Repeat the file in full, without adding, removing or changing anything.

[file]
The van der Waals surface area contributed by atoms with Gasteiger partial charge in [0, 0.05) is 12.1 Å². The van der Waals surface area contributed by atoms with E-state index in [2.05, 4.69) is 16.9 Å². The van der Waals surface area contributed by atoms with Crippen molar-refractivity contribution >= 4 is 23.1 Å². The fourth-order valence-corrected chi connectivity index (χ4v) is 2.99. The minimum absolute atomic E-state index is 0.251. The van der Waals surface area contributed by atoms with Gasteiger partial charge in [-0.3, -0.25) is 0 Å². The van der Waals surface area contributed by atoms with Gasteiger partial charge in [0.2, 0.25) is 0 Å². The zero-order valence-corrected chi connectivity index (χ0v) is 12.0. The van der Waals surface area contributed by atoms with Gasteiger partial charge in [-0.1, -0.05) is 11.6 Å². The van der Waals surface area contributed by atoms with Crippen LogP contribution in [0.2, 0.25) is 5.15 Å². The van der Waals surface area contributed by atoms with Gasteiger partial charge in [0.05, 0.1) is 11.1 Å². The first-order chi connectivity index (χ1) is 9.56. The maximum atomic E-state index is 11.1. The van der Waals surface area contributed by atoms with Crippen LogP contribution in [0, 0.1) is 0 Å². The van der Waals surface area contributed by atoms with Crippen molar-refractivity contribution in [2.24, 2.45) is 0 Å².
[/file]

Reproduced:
The van der Waals surface area contributed by atoms with Gasteiger partial charge in [0, 0.05) is 12.1 Å². The van der Waals surface area contributed by atoms with E-state index in [2.05, 4.69) is 16.9 Å². The van der Waals surface area contributed by atoms with Crippen molar-refractivity contribution >= 4 is 23.1 Å². The fourth-order valence-corrected chi connectivity index (χ4v) is 2.99. The minimum absolute atomic E-state index is 0.251. The van der Waals surface area contributed by atoms with Gasteiger partial charge in [-0.3, -0.25) is 0 Å². The van der Waals surface area contributed by atoms with Gasteiger partial charge in [0.2, 0.25) is 0 Å². The zero-order valence-corrected chi connectivity index (χ0v) is 12.0. The van der Waals surface area contributed by atoms with Gasteiger partial charge in [-0.1, -0.05) is 11.6 Å². The van der Waals surface area contributed by atoms with Crippen LogP contribution in [0.2, 0.25) is 5.15 Å². The van der Waals surface area contributed by atoms with Gasteiger partial charge in [0.05, 0.1) is 11.1 Å². The first-order chi connectivity index (χ1) is 9.56. The maximum atomic E-state index is 11.1. The van der Waals surface area contributed by atoms with Crippen LogP contribution in [0, 0.1) is 0 Å². The van der Waals surface area contributed by atoms with Crippen molar-refractivity contribution in [2.24, 2.45) is 0 Å².